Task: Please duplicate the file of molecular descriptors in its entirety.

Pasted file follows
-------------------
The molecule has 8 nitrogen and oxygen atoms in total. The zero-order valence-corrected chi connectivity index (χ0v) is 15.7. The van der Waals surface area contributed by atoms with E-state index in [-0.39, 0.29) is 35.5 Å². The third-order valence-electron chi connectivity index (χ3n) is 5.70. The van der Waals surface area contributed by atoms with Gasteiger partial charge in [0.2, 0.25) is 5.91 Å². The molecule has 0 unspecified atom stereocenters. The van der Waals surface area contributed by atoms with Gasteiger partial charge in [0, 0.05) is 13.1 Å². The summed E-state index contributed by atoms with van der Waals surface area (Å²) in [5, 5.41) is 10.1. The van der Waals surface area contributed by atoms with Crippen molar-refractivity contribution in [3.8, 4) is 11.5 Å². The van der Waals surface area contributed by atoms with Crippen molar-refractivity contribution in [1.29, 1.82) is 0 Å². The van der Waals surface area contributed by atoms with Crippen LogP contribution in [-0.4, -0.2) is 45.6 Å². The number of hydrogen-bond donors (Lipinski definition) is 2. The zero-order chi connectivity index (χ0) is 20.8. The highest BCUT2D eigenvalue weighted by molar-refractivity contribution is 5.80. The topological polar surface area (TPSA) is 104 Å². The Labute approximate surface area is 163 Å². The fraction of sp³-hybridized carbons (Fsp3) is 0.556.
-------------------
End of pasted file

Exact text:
The molecule has 8 nitrogen and oxygen atoms in total. The zero-order valence-corrected chi connectivity index (χ0v) is 15.7. The van der Waals surface area contributed by atoms with E-state index in [-0.39, 0.29) is 35.5 Å². The third-order valence-electron chi connectivity index (χ3n) is 5.70. The van der Waals surface area contributed by atoms with Gasteiger partial charge in [0.2, 0.25) is 5.91 Å². The molecule has 0 unspecified atom stereocenters. The van der Waals surface area contributed by atoms with Gasteiger partial charge in [0, 0.05) is 13.1 Å². The summed E-state index contributed by atoms with van der Waals surface area (Å²) in [5, 5.41) is 10.1. The van der Waals surface area contributed by atoms with Crippen molar-refractivity contribution in [3.8, 4) is 11.5 Å². The van der Waals surface area contributed by atoms with Crippen molar-refractivity contribution in [1.29, 1.82) is 0 Å². The van der Waals surface area contributed by atoms with Crippen LogP contribution in [-0.4, -0.2) is 45.6 Å². The number of hydrogen-bond donors (Lipinski definition) is 2. The zero-order chi connectivity index (χ0) is 20.8. The highest BCUT2D eigenvalue weighted by molar-refractivity contribution is 5.80. The topological polar surface area (TPSA) is 104 Å². The Labute approximate surface area is 163 Å². The fraction of sp³-hybridized carbons (Fsp3) is 0.556.